from Breakingviews:

Fund managers could learn from hometown Red Sox

By Martin Hutchinson

The author is a Reuters Breakingviews columnist. The opinions expressed are his own.

Fund managers could learn from the hometown Red Sox. The team is a win away from being baseball’s champions. Its success hinges on the disposal of concentrated long-term bets in favor of liquidity, early-stage backing and steadier assets. Such diversification is a good reminder for the Boston-based investment industry, where the likes of Fidelity and Putnam are based, and beyond.

from Jack Shafer:

Move over Bezos, ESPN can do news better than you

The pompous slogan, "The Worldwide Leader in Sports," actually undersells ESPN's ultimate potential.

If the Bristol behemoth were a stand-alone company instead of a Walt Disney Co./Hearst Corporation co-venture, it would be the most valuable media property in the world, worth $40 billion against annual revenues of $10.3 billion, according to one estimate. Wherever sports happens or is discussed -- cable, broadcast TV, radio, online, mobile and print -- one ESPN tentacle can be found wrapped tight around it, squeezing out revenue, and the others probing for fresh sucking places. It speaks four languages in more than 61 countries and has a larger standing army than Canada. I made up that army fact, but if ESPN had one it would be the world's most predatory, profitable and entertaining.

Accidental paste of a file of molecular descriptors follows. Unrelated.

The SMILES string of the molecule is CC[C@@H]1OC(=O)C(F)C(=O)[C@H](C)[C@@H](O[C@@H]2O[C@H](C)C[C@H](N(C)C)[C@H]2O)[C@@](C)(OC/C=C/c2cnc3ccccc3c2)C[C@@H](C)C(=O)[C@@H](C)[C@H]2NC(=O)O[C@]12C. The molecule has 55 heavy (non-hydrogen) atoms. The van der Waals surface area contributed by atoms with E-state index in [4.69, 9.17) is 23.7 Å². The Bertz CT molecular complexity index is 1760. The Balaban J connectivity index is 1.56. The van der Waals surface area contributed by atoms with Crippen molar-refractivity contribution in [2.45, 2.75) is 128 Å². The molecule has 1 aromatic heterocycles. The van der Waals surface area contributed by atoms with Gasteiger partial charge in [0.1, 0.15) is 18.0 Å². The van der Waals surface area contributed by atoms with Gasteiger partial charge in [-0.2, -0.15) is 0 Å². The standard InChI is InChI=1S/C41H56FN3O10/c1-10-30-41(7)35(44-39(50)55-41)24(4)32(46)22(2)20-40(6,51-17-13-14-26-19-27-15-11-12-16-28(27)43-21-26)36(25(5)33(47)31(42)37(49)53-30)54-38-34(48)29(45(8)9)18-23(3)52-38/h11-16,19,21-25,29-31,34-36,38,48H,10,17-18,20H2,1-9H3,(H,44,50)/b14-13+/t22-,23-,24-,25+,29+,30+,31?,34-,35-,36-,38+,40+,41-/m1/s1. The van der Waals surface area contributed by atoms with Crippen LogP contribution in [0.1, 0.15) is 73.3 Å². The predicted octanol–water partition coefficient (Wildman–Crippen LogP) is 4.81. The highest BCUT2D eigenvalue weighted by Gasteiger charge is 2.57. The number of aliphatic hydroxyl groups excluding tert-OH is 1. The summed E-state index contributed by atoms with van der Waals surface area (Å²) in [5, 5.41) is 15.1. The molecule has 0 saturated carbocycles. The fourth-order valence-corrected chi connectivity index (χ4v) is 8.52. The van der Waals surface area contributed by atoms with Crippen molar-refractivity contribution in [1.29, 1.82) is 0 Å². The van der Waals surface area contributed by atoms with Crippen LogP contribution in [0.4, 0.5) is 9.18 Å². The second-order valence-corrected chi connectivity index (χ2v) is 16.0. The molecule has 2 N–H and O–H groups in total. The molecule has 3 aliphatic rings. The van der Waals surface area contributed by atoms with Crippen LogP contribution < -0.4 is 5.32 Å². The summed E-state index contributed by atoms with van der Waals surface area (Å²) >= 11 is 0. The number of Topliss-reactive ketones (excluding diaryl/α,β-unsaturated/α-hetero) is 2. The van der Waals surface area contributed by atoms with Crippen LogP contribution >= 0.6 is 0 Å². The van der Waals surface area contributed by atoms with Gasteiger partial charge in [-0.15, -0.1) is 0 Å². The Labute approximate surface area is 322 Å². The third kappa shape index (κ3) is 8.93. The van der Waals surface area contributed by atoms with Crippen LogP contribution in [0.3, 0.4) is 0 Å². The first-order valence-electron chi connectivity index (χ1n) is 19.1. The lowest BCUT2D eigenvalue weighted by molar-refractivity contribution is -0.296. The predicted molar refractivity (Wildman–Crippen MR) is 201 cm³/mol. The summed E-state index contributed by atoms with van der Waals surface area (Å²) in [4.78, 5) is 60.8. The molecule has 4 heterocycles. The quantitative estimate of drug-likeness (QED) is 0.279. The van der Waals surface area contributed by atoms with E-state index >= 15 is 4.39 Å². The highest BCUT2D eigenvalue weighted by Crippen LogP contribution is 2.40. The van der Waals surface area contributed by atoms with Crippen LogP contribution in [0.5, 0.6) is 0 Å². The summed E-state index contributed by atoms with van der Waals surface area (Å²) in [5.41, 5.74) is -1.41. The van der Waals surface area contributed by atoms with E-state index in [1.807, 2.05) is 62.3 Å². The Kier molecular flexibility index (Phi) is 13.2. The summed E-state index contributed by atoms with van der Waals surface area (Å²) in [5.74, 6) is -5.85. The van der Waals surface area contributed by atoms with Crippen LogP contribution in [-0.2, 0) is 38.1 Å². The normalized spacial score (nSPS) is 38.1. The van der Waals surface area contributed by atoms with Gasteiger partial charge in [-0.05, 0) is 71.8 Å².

from Photographers' Blog:

Morphing after midnight

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Rio de Janeiro, Brazil

By Sergio Moraes

In Brazil it’s not hard to find people who like to play soccer. Recently I came across a group of fanatics at Don Camillo Restaurant along Copacabana Beach, but they weren’t customers. They are the waiters.

At work the waiters never stop talking about soccer, whether commenting about the latest round of the Brasileiro national championship, or the outlook for the 2014 World Cup that Brazil will host. But every Monday after closing up at midnight, the waiters grab their gym bags and board a bus to the Aterro do Flamengo soccer field in the south of Rio. They morph into what they really want to be - soccer players.